Ruth Towne


He dies on Thursday
night. Time pins us

here. In leaves, gusts,
and torrents, the gems

of windshield invigorate
smoke, coronate, suspend.

Other drivers travel on,
ignore this passing. Skid

lines mark pendulums across
Elm Street. The station wagon

casts its transmission forty feet
behind, into a graveyard wall,

of all places. To draw back
that moment forty years, to store

its energy back five minutes:
arrows quiver against bows,

await archers. Stationary, a star
occupies a space, a moment.

Light through a prism — now
he is, and now he will be.

The release — now he was,
now he is not.

Parable at the Office

At work after the weekend, I replace office plants.
That they grow is my miracle, my loaves and fish.
On a windowsill three cubicles from mine, shines
the sunlight. My plants grow every five days, only

in the pair of days I am away. Five loaves, two fish.
Strangers in a crowd wish they were not famished,
but Jesus feeds them for a day. I refresh my plants,
slip and spill water on my monitor. I recall an article

about a warehouse where the workers live in shifts,
about workers whose complex convenience store shoe
store drug store is down the compound hall, workers
who share every eight hours a cot. It’s clockwork,

their seamless transition. A timecard to work, to eat,
a timecard to bathe and to sleep. From assembly line
window, a worker flies to a net below, flops and flails
in open air. Security bag, ID, and timecard shine, scales

in second-shift sun. Pothos plant sticks to windowpane,
one green leaf remains on glass. So another parable:
the apostle Peter receives Caesar’s dues in a trout’s mouth.
Jesus grants many a fish, a timecard for you and me.

My Holy Poltergeist

First, at the front door, once, twice,
a third time before I let you in, Jesus,
before you made a home in the attic
of my soul. But that was years ago.

I remember you now on occasion,
though lately most every night
dancing to the rhythm of the water
pipes. Do you dream of leaving?

But the attic for you, you alone.
I keep you up there set apart.
You could say I keep you holy.
Remember, as your parable says,

I heard you knock, I let you in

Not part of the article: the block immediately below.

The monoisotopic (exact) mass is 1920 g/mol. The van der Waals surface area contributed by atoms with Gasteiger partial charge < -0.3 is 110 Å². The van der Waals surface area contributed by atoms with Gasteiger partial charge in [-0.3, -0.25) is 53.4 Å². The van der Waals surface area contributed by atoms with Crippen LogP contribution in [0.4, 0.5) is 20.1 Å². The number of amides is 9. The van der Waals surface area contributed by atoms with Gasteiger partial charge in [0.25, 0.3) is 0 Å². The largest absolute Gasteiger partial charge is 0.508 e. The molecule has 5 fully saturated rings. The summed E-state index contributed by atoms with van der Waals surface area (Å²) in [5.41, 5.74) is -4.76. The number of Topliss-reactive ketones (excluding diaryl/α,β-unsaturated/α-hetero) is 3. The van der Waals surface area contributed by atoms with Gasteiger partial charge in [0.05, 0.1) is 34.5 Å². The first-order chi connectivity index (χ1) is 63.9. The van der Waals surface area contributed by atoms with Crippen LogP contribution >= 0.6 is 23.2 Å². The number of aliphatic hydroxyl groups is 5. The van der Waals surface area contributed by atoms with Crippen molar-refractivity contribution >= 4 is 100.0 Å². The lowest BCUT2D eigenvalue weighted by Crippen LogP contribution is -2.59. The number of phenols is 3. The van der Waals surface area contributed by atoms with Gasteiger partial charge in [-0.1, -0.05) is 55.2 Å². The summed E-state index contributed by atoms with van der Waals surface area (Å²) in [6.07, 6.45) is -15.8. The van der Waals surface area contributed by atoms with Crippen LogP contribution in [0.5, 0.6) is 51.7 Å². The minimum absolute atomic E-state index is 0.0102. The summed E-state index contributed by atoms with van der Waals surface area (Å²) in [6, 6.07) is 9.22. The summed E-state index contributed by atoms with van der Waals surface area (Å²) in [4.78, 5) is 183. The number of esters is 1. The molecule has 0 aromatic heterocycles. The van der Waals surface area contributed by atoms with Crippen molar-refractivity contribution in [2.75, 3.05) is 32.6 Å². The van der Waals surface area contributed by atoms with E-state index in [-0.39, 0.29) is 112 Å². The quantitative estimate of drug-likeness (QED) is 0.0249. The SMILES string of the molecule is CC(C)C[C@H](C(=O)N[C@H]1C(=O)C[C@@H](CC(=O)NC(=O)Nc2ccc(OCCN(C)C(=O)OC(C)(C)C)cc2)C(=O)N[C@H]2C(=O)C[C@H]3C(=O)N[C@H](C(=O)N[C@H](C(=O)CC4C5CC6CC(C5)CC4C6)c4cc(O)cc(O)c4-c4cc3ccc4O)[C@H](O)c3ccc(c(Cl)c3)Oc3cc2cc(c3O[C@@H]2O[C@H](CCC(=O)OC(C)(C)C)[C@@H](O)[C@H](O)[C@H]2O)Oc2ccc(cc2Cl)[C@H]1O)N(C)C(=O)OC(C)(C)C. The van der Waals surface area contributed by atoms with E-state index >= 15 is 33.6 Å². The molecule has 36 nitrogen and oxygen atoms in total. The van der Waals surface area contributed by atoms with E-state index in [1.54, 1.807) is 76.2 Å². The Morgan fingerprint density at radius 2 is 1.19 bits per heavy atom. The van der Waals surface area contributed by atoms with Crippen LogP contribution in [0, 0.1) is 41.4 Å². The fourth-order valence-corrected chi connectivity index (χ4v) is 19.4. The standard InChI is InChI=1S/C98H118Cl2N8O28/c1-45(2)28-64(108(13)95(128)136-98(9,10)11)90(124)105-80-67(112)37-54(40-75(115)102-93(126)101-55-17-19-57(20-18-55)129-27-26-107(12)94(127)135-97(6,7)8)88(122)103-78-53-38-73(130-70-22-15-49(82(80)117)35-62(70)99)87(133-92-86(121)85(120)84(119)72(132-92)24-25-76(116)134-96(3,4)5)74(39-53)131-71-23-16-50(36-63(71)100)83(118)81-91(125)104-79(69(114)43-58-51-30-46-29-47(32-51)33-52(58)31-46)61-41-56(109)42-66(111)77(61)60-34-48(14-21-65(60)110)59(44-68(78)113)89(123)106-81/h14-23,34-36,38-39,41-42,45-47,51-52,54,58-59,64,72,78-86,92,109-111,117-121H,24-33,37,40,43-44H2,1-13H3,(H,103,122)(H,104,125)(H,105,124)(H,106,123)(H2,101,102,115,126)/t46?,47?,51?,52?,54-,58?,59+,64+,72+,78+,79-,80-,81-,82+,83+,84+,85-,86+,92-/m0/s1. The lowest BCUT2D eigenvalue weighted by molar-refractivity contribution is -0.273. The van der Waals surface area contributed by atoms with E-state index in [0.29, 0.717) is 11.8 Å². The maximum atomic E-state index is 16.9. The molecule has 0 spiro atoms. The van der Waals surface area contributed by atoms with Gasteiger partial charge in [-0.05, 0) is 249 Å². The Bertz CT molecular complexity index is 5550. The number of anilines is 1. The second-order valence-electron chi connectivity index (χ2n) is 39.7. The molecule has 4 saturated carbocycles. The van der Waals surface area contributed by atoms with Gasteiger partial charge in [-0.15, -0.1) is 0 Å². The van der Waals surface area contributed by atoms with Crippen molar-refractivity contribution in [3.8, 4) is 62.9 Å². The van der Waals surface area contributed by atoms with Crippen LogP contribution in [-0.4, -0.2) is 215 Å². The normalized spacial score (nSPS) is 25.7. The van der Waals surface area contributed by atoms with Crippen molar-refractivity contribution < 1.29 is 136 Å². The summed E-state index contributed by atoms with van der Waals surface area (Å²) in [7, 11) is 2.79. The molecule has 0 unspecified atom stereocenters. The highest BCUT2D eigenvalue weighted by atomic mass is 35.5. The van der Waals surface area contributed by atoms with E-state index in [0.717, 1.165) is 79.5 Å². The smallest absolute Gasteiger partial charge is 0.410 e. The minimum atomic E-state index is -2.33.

so I could keep you in the attic
of my soul. I imagine you rest
during the day, next to the chest

where for so long my mother
kept her wedding dress. I’ll save
a strand of Christmas lights next
year so you can read at night.

Again you knock, on the living
room wall this time. Any harder
and you’d have dropped the family
portrait off the clean white wall.

Jesus, don’t you see? This is your attic,
No less than a cathedral in my soul.
Look, the rafters resemble the ribcage
of a sanctuary, and my storage boxes

make two rows of pews. Jesus, only
the finest for you. Yet you tap the walls,
my friendly ghost, my Jesus. I hear you
on the second floor. A door slams.

I hear you whisper. Speak louder,
please. If I search, would you come
down for me? Jesus, I never asked
before—would you find me if I admit

I need you? I need you. I need you
to call me to the attic where you stay,
call me back and lock me up. Dear
Jesus, save yourself some knocking.

Dishes by Hand, Sleight of Hand

Our kitchen sink has two sides,
a natural divide. I rinse dishes
in either half, cast uneven shadows

on the backsplash. Shapes of bowl
and spatulas attach to white tiles.
A black rabbit appears in our sink,

a magician’s bottomless black hat.
Your dishes, my dishes, together
in the basin. Warm water, soap suds

the sponge. Our sink has two sides,
not all do, but I like to think in twos,
dirty and clean, empty and full, question

and answer. You keep roses, scarves,
a deck of cards hidden at your wrist.
Another pair, magician and assistant.

Your trick — I wash your dishes. I hear
that others wash plates by the basin,
baptize knife by knife their cutlery

in pools of water and soap. Saucers,
spoons, immerse, emerge, by the water
cleaned. Do not seek redemption here.

A blade disappears, halves crate and woman.
I fear the knife beneath the surface.
When I wash your dirty dishes, I rinse.

A Question to the Tea Leaves

In the teacup, only a teaspoon
of liquid remains, almost room
temperature now. My left hand
lifts the cup, my eyelids drop
for a moment. I sense but cannot
see the tea as I swirl it once,
twice, a third-time counter
to the face of a clock. Eyes open.
The saucer collects what’s left
as I invert its cup. A magpie outside
my kitchen window pries at my private
moment, then shakes its wings
toward the bright sky. The tea drains.
I wish for a basket of flowers. And it drains,
perhaps a second bird in an open cage, or
the magnolia, yes, I wish the magnolia
as it drains and it drains. It drains
and the leaves that remain
shape themselves into a harp.

Ruth Towne is a graduate of the Stonecoast MFA program. Her work has recently appeared in WOMEN. LIFE., a special issue of Beyond Words Literary Magazine, and Monsoons: A Collection of Poetry by Poet’s Choice Publishing. Her work has also appeared in Foliate Oak Literary Magazine, Referential Magazine, and Maine’s Best Emerging Poets 2019. She also has forthcoming publications with Drunk Monkeys.